To make the crumble: In a large dry skillet, toast the sunflower seeds over medium heat, tossing often so they don’t burn, about 3-5 minutes. Remove fro heat and transfer the seeds to a large plate to cool completely. Place the seeds in a food processor with the remaining crumble ingredients and pulse several times to combine and chop up some of the seeds. Set aside.
Combine all of the salad ingredients into a very large salad bowl. Toss the salad with the dressing. Sprinkle a large handful of Sunflower Crumble on top and serve. Sprinkle additional crumble on top as desired. When dressed, salad is really best served the day it is made.
Glimpses of Spring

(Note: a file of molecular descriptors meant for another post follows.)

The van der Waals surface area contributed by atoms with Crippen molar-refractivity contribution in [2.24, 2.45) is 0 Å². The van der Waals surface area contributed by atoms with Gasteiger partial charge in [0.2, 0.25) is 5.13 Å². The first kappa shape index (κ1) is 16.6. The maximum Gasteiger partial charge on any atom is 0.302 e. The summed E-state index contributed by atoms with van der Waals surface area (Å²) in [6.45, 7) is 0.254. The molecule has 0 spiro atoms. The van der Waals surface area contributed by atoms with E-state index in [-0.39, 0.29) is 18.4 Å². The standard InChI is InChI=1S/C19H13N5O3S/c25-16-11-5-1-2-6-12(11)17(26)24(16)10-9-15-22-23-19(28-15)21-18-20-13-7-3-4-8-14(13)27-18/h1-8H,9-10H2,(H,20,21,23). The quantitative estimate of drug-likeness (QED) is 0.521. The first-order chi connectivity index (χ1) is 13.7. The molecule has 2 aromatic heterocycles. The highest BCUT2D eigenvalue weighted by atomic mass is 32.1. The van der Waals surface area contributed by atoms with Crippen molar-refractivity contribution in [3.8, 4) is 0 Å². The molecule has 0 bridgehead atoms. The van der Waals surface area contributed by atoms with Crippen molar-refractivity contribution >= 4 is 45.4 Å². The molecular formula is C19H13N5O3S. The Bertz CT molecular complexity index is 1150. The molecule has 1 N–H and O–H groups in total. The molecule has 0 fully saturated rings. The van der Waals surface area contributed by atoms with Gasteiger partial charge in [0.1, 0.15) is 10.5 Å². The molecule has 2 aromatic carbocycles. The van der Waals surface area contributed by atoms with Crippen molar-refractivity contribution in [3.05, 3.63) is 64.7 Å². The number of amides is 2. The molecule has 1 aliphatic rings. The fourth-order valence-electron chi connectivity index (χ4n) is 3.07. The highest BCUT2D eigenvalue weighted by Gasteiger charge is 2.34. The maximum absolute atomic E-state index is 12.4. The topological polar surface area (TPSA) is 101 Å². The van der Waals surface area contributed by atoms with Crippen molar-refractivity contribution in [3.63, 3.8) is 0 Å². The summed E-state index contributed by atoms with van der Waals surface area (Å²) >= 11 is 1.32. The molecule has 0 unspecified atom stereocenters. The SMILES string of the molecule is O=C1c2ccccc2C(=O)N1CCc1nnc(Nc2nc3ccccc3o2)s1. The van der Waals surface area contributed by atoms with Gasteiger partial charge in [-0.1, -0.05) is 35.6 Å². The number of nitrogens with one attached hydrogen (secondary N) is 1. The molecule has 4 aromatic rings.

We returned home from San Francisco on New Years Eve just in time for dinner, and craving greens -- or anything other than baked goods and pizza (ohhhh San Francisco, how I love your bakeries. And citrus. And winter sunshine). Instead of driving straight home, we stopped at our co-op where I ran in for some arugula, an avocado, a bottle of Prosecco, and for the checkout guys to not-so-subtly mock the outlook of our New Years Eve: rousing party, eh? They looked to be in their mid-twenties and I figured I probably looked ancient to them, sad even. But really, there wasn't much sad (or rousing, to be fair) about our evening: putting Oliver to bed, opening up holiday cards and hanging them in the kitchen, and toasting the New Year with arugula, half a quesadilla and sparkling wine. It wasn't lavish. But it's what we both needed. (Or at least what we had to work with.) Since then, I've been more inspired to cook lots of "real" food versus all of the treats and appetizers and snacks the holidays always bring on. I made Julia Turshen's curried red lentils for the millionth time, a wintry whole grain salad with tuna and fennel, roasted potatoes, and this simple green minestrone that I've taken for lunch this week. Determined to fit as many seasonal vegetables into a bowl as humanly possible, I spooned a colorful pesto on top, as much for the reminder of warmer days to come as for the accent in the soup (and for the enjoyment later of slathering the leftover pesto on crusty bread).